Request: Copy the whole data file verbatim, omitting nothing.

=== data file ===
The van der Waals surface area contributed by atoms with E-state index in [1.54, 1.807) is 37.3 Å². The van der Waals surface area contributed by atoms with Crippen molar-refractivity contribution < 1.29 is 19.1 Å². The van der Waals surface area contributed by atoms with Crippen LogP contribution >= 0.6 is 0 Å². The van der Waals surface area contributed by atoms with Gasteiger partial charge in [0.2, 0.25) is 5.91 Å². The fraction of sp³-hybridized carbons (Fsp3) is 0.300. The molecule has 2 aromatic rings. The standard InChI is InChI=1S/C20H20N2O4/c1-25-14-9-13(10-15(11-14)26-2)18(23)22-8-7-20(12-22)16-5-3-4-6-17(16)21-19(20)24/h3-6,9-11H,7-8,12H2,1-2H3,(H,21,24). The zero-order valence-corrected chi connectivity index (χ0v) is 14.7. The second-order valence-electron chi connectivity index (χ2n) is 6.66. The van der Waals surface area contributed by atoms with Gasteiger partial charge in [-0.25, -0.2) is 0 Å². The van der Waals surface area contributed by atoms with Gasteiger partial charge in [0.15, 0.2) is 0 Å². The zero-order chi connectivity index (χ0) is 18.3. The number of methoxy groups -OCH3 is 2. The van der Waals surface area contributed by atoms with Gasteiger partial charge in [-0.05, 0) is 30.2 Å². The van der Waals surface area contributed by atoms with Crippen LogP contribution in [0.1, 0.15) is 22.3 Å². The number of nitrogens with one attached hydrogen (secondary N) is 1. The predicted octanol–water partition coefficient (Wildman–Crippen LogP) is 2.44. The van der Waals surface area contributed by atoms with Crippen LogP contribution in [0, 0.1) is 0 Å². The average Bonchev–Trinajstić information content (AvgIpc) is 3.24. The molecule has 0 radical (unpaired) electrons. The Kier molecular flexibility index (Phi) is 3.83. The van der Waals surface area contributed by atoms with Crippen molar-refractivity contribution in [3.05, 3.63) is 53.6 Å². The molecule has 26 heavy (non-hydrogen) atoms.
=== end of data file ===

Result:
The van der Waals surface area contributed by atoms with E-state index in [1.54, 1.807) is 37.3 Å². The van der Waals surface area contributed by atoms with Crippen molar-refractivity contribution < 1.29 is 19.1 Å². The van der Waals surface area contributed by atoms with Crippen LogP contribution >= 0.6 is 0 Å². The van der Waals surface area contributed by atoms with Gasteiger partial charge in [0.2, 0.25) is 5.91 Å². The fraction of sp³-hybridized carbons (Fsp3) is 0.300. The molecule has 2 aromatic rings. The standard InChI is InChI=1S/C20H20N2O4/c1-25-14-9-13(10-15(11-14)26-2)18(23)22-8-7-20(12-22)16-5-3-4-6-17(16)21-19(20)24/h3-6,9-11H,7-8,12H2,1-2H3,(H,21,24). The zero-order valence-corrected chi connectivity index (χ0v) is 14.7. The second-order valence-electron chi connectivity index (χ2n) is 6.66. The van der Waals surface area contributed by atoms with Gasteiger partial charge in [-0.25, -0.2) is 0 Å². The van der Waals surface area contributed by atoms with Gasteiger partial charge in [0.15, 0.2) is 0 Å². The zero-order chi connectivity index (χ0) is 18.3. The number of methoxy groups -OCH3 is 2. The van der Waals surface area contributed by atoms with Gasteiger partial charge in [-0.05, 0) is 30.2 Å². The van der Waals surface area contributed by atoms with Crippen LogP contribution in [0.1, 0.15) is 22.3 Å². The number of nitrogens with one attached hydrogen (secondary N) is 1. The predicted octanol–water partition coefficient (Wildman–Crippen LogP) is 2.44. The van der Waals surface area contributed by atoms with Crippen LogP contribution in [0, 0.1) is 0 Å². The average Bonchev–Trinajstić information content (AvgIpc) is 3.24. The molecule has 0 radical (unpaired) electrons. The Kier molecular flexibility index (Phi) is 3.83. The van der Waals surface area contributed by atoms with Crippen molar-refractivity contribution in [3.05, 3.63) is 53.6 Å². The molecule has 26 heavy (non-hydrogen) atoms.